Latonia Ayscue, M.Ed., ABD

Going mobile: What it means for training developers February 22, 2012

Posted by mlongstreth in e-Learning Tools, e-SIG Presentations, Global E-Learning.
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Nad Rosenberg presented this informative and timely topic via Adobe Connect during a 1-hour lunch-and-learn webinar for our February eLearning SIG.

 Session Overview:

Did you know that tablet sales grew by 256% this past year?  Or that predictions indicate by 2020 there will be 35 billion connected mobile devices?  It is becoming increasingly obvious that mobile learning is the wave of the future.  Nad Rosenberg covered foundational information and important items to keep in when designing mobile-based training. Specific topics Nad discussed included:

– Mobile Applications and Mobile Websites fundamentals.
– Design issues to keep in mind when designing mobile-based training.
– Performance support needs.
– Potential user-friendly navigation and PDF issues to remember when transferring learning content to mobile-based learning format.

 To access Nad’s presentation, click here:   

About our speaker:

Nad Rosenberg

Before starting TechWRITE in 1985, Nad managed documentation departments for several large corporations.  She is a graduate of Carnegie Mellon University, an Associate Fellow at the Society for Technical Communication, on the Board of Directors of the Plain Language Association InterNational, and a Past President of the Philadelphia Metro Chapter of the Society for Technical Communication.  You can contact Nad at twnad@techw.com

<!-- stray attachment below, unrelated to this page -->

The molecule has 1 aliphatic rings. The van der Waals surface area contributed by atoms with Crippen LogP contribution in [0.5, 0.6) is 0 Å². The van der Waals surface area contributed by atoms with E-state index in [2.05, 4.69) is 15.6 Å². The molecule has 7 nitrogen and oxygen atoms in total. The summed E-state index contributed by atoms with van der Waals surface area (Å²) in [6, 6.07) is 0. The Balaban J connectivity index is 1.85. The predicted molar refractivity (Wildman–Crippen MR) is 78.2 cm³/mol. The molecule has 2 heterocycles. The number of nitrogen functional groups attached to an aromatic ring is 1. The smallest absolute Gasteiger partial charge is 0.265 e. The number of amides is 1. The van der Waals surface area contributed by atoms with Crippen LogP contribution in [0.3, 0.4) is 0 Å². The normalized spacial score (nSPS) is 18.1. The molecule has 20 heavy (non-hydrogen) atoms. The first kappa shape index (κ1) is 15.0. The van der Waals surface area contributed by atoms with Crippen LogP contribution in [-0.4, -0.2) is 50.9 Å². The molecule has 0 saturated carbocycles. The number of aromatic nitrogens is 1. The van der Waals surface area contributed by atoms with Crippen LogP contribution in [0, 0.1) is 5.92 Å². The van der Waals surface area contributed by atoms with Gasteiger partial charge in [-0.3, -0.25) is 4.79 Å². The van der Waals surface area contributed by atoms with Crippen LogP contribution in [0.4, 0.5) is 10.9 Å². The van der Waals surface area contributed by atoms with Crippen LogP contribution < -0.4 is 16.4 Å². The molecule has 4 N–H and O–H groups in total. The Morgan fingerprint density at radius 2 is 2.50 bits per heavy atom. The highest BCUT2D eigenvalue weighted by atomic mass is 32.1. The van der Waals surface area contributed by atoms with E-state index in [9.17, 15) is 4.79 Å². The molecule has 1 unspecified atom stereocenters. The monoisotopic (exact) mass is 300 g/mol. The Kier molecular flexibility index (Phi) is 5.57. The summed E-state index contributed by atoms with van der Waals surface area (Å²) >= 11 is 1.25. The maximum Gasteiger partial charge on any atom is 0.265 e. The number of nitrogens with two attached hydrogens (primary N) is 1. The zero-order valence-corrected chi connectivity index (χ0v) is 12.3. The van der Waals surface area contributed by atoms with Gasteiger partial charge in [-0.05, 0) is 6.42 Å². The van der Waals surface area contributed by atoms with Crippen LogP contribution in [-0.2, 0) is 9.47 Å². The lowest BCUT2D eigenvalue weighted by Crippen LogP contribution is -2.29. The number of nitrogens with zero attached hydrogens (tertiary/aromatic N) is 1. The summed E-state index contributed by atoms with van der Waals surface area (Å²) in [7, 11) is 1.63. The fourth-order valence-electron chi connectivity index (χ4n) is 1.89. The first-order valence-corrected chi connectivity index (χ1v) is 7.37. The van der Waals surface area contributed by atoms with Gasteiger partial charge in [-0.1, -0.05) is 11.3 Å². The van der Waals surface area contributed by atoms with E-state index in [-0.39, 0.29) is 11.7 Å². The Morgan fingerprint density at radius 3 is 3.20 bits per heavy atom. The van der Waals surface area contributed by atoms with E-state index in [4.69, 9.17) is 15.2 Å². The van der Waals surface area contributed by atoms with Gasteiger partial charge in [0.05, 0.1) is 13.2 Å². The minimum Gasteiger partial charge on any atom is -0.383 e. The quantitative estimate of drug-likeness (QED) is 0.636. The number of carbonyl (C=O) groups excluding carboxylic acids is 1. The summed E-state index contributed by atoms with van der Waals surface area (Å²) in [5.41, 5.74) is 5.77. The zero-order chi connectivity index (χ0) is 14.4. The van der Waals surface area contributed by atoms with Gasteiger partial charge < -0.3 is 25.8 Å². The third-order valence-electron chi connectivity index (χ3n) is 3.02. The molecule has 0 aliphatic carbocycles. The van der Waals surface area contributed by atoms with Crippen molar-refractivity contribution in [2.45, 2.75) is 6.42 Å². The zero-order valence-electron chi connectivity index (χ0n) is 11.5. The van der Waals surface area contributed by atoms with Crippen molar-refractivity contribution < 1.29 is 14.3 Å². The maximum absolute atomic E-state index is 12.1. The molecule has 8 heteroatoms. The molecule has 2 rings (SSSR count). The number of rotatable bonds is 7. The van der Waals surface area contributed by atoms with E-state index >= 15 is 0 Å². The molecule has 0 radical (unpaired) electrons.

Designing PowerPoint Slides that Keep Learners Awake, Engaged & Learning January 23, 2012

Posted by mlongstreth in e-Learning Tools, e-SIG Presentations, Engaging e-Learners.
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Noelle Archambeau presented this lively and interactive seminar at our january meeting.   We started our 2012 season off with a packed room of fun and engaged learners!

Session Overview:  Whether you design training for live or virtual classes or create self-paced e-learning using a tool like Articulate, you probably use PowerPoint on a regular basis.  Are your PowerPoint slides engaging your learners or putting them to sleep?  Are they learning what you’re teaching or simply counting sheep?  Those who attended the event learned how to design PowerPoint slides that keep your learners awake, engaged, and learning.   Some of the topics Noelle demonstrated included: